Within 40 years, contemporary China has faced upheavals of epochal proportion, a transformation that took 400 years for the Western world. Therein, radical changes in politics, philosophy and family relations.
Thanks to the imperial power, the word People (rénmín; 人民) became something incredibly powerful, and for many, this was the first word one had to learn to read, even before one’s parents’ names or one’s own name.
This led to the thinking, “We are the people and the people are us”.
People had a structured life, relating to both work and personal aspects. Everything done or made was for everyone, for, as said, the people, for China. Individualism was not even in the way of thinking and people were proud of working together for something bigger and meaningful. Saying or doing something that could have led to be marked as “counter-revolutionary” meant one would face social failure, together with one’s family.
Enforcing this situation, during the Cultural Revolution’s first steps, there were the “dazibao” (大字报). At that time, such posters were used to expose counter-revolutionary behaviour. Being publicly displayed along the streets, to see one’s name on it meant social failure and the judgement of others. This was also a way to dissuade other citizens from adopting the same behaviour.
Along this way, China has always implemented policies to lead its citizens the “correct” way, with the aim of keeping, despite the amazing economic and technologic development of the country, her ancient values of aggregation, family and hard work for the homeland. Therefore, we have the fervent anti-corruption campaign of today.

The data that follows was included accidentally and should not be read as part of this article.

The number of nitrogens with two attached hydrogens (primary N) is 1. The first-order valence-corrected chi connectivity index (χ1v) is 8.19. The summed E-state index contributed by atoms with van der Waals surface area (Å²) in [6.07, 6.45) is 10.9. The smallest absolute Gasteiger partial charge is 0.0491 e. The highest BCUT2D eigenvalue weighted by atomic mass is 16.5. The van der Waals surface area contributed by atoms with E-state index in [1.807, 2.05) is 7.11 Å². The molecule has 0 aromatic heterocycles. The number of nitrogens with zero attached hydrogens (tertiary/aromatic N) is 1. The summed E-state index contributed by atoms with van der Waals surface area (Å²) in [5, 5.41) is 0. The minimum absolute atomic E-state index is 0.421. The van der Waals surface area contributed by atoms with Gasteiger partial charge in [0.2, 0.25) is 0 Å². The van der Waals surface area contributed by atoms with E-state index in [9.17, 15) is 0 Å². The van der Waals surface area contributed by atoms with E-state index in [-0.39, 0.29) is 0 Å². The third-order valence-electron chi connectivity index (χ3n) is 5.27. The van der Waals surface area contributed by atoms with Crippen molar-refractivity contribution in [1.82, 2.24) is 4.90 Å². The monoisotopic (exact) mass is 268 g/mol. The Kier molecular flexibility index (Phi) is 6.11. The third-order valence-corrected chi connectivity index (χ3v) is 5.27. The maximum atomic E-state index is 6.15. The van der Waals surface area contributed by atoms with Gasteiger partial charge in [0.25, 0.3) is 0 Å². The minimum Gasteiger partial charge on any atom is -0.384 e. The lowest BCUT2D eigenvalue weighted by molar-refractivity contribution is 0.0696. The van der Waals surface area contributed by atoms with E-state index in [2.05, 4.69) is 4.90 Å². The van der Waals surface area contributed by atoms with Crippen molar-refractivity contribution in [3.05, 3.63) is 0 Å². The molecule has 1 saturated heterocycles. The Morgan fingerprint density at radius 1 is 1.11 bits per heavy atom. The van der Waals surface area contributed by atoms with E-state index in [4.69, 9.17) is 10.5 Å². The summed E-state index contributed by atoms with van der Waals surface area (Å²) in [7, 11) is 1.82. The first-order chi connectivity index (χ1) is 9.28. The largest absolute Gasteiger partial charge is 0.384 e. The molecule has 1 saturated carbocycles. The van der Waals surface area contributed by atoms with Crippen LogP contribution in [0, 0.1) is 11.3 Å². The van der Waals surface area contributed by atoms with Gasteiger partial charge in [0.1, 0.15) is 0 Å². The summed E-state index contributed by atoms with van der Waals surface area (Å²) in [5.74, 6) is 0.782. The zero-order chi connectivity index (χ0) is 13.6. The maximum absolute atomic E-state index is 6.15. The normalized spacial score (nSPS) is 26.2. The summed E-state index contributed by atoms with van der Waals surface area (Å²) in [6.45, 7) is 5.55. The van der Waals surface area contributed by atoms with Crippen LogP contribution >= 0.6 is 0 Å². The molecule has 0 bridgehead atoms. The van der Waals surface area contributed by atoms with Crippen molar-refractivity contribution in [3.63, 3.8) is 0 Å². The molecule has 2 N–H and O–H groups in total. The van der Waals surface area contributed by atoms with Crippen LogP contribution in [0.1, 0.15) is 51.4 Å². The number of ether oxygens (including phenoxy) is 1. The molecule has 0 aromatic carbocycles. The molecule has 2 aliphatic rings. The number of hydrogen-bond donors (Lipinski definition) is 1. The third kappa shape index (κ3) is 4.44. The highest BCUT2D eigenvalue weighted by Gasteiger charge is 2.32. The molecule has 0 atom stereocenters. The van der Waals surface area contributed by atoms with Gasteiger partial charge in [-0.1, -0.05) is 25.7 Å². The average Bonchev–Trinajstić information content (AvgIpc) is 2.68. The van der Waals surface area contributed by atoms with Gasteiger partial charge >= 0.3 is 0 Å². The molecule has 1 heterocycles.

According to the Central Commission for Discipline Inspection (CCDI) of the CPC, authorities have registered about 1.16 million cases and taken disciplinary actions against 1.2 million people since the 18th National Congress in 2017. As a result, corruption has been curbed, and the anti-corruption campaign has gained “crushing momentum”, according to Xi Jinping’s report.
The Chinese government is also planning to establish a new supervisory network, consisting of supervisory commissions at national, provincial, city and county levels, with legally defined duties, liabilities and protocols.
Thus, the rule of law may be deemed as the basis for moral principles in China. Social campaigns adopted over the past few years show the effort of the Government to resew the social fabric in Chinese society, to reform the aforementioned social cohesion, which perfectly match with Xi’s idea of the “China Dream”.
In this way, social and personal relationships, for both Chinese and foreign citizens, might feel the effects of the rule of law, in what could be termed “relationship management”.
As many of us know, establishing “guanxi” (关系), which means to build a trust-based bond, is a basis for relationships in China, and could be affected by the new role of law.
Furthermore, the concept of guanxi goes along with that of miànzi (面子), which can be translated as our idea of “face”.
It will be therefore very interesting to see how these basic concepts will evolve in society and how strongly individualism will be fought, from a legal perspective.
This article is intended solely for informational purposes and does not constitute legal advice. Although the information in this article was obtained from reliable official sources, no guarantee is made with regard to its accuracy and completeness.